Creating Social Value Blog / Youth Entrepreneurship

Activating Youth from Baltimore to Babson

On April 13th, Sha-Shonna Rogers and Kayla Woolford clinched first place at the Babson Baltimore Cup, the inaugural Babson sponsored high school pitch competition in Baltimore. I Am OKah!, youth community leadership organization and educational partner of Babson College Youth Programs, is the first organization to host a qualifying round for the Babson Boston Cup outside of Massachusetts.

Janai Mungalsingh, program manager for Babson Youth Programs poses with winners Sha-Shonna Rogers and Kayla Woolford and I Am Okah! Executive Director, Aisha DaCosta.












Sha-Shonna and Kayla’s venture pitch outlined a business plan for the Black-Hispanic College University Network, an app they designed to connect high school students to Historically Black Colleges and Universities (HBCU). The app aims to connect users to current undergraduates at HBCU schools, gamify visiting HBCU campuses, and help navigate scholarship opportunities. Sha-Shonna and Kayla are not alone in their determination to create social impact in their community. They are just one shining example of the many young leaders emerging from a passionate movement dedicated to empowering the Baltimore community in creating positive social change city-wide.

I Am OKah! Executive Director, CEO, and Founder, Aisha DaCosta, believes an entrepreneurial mindset can empower youth to unlock their greatest potential. “We teach our students that there is a spectrum of entrepreneurship that includes innovators, inventors, intrapreneurs, and entrepreneurs,” explains DaCosta, “and they will have to find their place on this spectrum in order to live a life of purpose and become financially secure.”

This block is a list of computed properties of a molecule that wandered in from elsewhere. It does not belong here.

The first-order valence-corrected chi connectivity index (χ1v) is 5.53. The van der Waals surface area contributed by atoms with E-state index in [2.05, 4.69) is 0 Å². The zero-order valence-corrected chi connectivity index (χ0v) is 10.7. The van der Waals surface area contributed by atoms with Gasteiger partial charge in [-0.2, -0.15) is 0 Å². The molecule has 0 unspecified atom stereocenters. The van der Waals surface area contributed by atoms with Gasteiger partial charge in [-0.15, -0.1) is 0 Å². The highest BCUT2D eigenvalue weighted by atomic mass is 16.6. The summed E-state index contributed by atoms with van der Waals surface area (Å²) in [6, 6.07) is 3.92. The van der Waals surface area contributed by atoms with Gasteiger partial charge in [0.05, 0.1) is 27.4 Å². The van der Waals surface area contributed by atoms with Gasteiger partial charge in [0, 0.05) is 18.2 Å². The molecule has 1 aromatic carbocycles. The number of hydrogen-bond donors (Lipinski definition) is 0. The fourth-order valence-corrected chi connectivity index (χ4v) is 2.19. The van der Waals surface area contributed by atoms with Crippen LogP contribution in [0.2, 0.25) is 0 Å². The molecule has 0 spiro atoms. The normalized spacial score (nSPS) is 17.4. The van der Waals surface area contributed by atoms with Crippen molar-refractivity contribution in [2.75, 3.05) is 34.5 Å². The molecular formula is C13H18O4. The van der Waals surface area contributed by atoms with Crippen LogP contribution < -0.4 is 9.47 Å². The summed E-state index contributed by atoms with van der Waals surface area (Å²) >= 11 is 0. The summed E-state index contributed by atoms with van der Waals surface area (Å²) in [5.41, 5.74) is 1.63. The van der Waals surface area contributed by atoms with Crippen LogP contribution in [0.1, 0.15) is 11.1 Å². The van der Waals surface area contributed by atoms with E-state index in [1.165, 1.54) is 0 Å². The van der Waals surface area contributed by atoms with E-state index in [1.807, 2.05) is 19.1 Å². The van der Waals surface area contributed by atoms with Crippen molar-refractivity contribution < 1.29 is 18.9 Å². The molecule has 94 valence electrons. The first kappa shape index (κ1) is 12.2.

I Am OKah!’s Financial Rockstar Academy is a college and career readiness program that utilizes entrepreneurship and investing principles to teach critical thinking. Their goal is to teach 21st century skills while helping students gain an understanding of both entrepreneurial discovery and fiscal responsibility and management.

How do changemakers like DaCosta go about creating entrepreneurial ecosystems that instill the skills, values, and resilience needed to break through socio-economic barriers that block young people’s access to success?

The answer lies in fostering collaboration between funders, educational institutions, and community champions. “We might have the playbook with all the winning moves,” explains Janai Mungalsingh, manager and curriculum author for Babson Youth Programs, “but we can’t just walk into underserved classrooms and start assigning teams.” In her experience, it’s the community partners that are vital to engaging underserved youth. “They are the ones who have spent years creating real relationships with the students, their parents, the whole city,” continues Janai, “we’re there to amplify the awesome work that’s already happening.”

In March 2018, powered by a grant from Yawkey Foundations, the Babson College Youth Programs team headed to Baltimore to deliver a professional training on how to teach and implement their ACTIVATE curriculum. I Am OKah! got the word out. DaCosta leveraged the connective tissue within the social entrepreneurship community, including leaders of Impact Hub Baltimore and Baltimore Corps, to open the event to a wide network of Baltimore educators and youth organizers.

And how has Babson been able to boost the entrepreneurial programs for I Am OKah!? “[The activities centered on purpose and passion were] especially helpful in removing our students’ insecurities about whether or not they could be entrepreneurial” said DaCosta. Getting high school students to feel confident in the face of uncertainty is no small feat. It’s the first step in empowering students to forge their own career path.

With the Babson Boston Cup only days away, and as the coveted trophy makes its way back to Babson from Brooklyn, only one question remains: will the Cup be returned to a Boston borough, or will it be captured by the visiting team? Battling eleven semifinalist teams, Sha-Shonna and Kayla will try to bring it home for Baltimore and capture the thousands of dollars of seed money to take their venture to the next level.

To score a front row seat and learn more about the Babson Boston Cup, visit the Cup’s website.